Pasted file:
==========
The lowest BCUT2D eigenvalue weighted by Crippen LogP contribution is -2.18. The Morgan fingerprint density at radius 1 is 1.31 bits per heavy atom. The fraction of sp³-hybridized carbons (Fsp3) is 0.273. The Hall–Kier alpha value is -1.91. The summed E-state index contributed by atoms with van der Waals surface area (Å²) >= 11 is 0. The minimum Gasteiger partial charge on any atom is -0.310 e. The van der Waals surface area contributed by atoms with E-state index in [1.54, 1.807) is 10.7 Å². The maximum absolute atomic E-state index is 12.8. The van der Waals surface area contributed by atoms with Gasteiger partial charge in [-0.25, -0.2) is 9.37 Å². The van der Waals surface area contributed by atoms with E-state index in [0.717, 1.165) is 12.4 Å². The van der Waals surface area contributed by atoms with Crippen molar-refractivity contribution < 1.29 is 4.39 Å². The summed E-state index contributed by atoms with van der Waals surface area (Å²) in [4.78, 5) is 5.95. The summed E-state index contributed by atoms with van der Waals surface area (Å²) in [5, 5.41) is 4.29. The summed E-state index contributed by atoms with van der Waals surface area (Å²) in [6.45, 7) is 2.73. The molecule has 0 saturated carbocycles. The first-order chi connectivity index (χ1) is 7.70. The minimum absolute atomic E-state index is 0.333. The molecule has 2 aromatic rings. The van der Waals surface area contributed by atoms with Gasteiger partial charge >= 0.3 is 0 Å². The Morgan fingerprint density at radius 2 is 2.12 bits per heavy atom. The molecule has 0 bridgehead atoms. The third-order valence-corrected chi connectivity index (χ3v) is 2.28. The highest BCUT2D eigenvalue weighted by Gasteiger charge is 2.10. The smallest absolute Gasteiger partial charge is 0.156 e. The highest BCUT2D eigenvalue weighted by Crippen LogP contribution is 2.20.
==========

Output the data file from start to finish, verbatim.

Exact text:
The lowest BCUT2D eigenvalue weighted by Crippen LogP contribution is -2.18. The Morgan fingerprint density at radius 1 is 1.31 bits per heavy atom. The fraction of sp³-hybridized carbons (Fsp3) is 0.273. The Hall–Kier alpha value is -1.91. The summed E-state index contributed by atoms with van der Waals surface area (Å²) >= 11 is 0. The minimum Gasteiger partial charge on any atom is -0.310 e. The van der Waals surface area contributed by atoms with E-state index in [1.54, 1.807) is 10.7 Å². The maximum absolute atomic E-state index is 12.8. The van der Waals surface area contributed by atoms with Gasteiger partial charge in [-0.25, -0.2) is 9.37 Å². The van der Waals surface area contributed by atoms with E-state index in [0.717, 1.165) is 12.4 Å². The van der Waals surface area contributed by atoms with Crippen molar-refractivity contribution < 1.29 is 4.39 Å². The summed E-state index contributed by atoms with van der Waals surface area (Å²) in [4.78, 5) is 5.95. The summed E-state index contributed by atoms with van der Waals surface area (Å²) in [5, 5.41) is 4.29. The summed E-state index contributed by atoms with van der Waals surface area (Å²) in [6.45, 7) is 2.73. The molecule has 0 saturated carbocycles. The first-order chi connectivity index (χ1) is 7.70. The minimum absolute atomic E-state index is 0.333. The molecule has 2 aromatic rings. The van der Waals surface area contributed by atoms with Gasteiger partial charge >= 0.3 is 0 Å². The Morgan fingerprint density at radius 2 is 2.12 bits per heavy atom. The molecule has 0 bridgehead atoms. The third-order valence-corrected chi connectivity index (χ3v) is 2.28. The highest BCUT2D eigenvalue weighted by Gasteiger charge is 2.10. The smallest absolute Gasteiger partial charge is 0.156 e. The highest BCUT2D eigenvalue weighted by Crippen LogP contribution is 2.20.